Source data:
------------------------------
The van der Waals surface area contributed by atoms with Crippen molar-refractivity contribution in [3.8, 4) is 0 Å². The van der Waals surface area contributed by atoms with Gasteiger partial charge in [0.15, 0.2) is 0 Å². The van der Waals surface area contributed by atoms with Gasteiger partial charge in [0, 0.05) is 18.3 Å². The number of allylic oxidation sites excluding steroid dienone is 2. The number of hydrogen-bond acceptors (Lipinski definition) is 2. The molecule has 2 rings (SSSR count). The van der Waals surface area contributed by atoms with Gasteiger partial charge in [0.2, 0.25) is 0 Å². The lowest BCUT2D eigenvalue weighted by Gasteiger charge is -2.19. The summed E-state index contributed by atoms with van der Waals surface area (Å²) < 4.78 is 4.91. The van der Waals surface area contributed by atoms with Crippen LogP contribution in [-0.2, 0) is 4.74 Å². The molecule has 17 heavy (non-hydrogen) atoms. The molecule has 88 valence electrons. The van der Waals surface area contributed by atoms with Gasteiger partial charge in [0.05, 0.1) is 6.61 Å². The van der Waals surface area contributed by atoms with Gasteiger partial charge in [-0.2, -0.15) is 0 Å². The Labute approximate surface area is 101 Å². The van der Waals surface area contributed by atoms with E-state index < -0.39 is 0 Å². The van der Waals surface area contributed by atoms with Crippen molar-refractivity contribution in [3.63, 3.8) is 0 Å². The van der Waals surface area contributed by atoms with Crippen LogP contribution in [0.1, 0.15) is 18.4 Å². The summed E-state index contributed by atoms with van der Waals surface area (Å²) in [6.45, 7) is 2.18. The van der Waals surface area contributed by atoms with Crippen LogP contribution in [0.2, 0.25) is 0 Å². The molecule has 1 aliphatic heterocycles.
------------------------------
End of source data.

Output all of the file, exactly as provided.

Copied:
The van der Waals surface area contributed by atoms with Crippen molar-refractivity contribution in [3.8, 4) is 0 Å². The van der Waals surface area contributed by atoms with Gasteiger partial charge in [0.15, 0.2) is 0 Å². The van der Waals surface area contributed by atoms with Gasteiger partial charge in [0, 0.05) is 18.3 Å². The number of allylic oxidation sites excluding steroid dienone is 2. The number of hydrogen-bond acceptors (Lipinski definition) is 2. The molecule has 2 rings (SSSR count). The van der Waals surface area contributed by atoms with Gasteiger partial charge in [0.2, 0.25) is 0 Å². The lowest BCUT2D eigenvalue weighted by Gasteiger charge is -2.19. The summed E-state index contributed by atoms with van der Waals surface area (Å²) < 4.78 is 4.91. The van der Waals surface area contributed by atoms with Crippen LogP contribution in [-0.2, 0) is 4.74 Å². The molecule has 17 heavy (non-hydrogen) atoms. The molecule has 88 valence electrons. The van der Waals surface area contributed by atoms with Gasteiger partial charge in [0.05, 0.1) is 6.61 Å². The van der Waals surface area contributed by atoms with Gasteiger partial charge in [-0.2, -0.15) is 0 Å². The Labute approximate surface area is 101 Å². The van der Waals surface area contributed by atoms with E-state index < -0.39 is 0 Å². The van der Waals surface area contributed by atoms with Crippen molar-refractivity contribution in [3.63, 3.8) is 0 Å². The van der Waals surface area contributed by atoms with Crippen LogP contribution in [0.1, 0.15) is 18.4 Å². The summed E-state index contributed by atoms with van der Waals surface area (Å²) in [6.45, 7) is 2.18. The van der Waals surface area contributed by atoms with Crippen LogP contribution in [0.2, 0.25) is 0 Å². The molecule has 1 aliphatic heterocycles.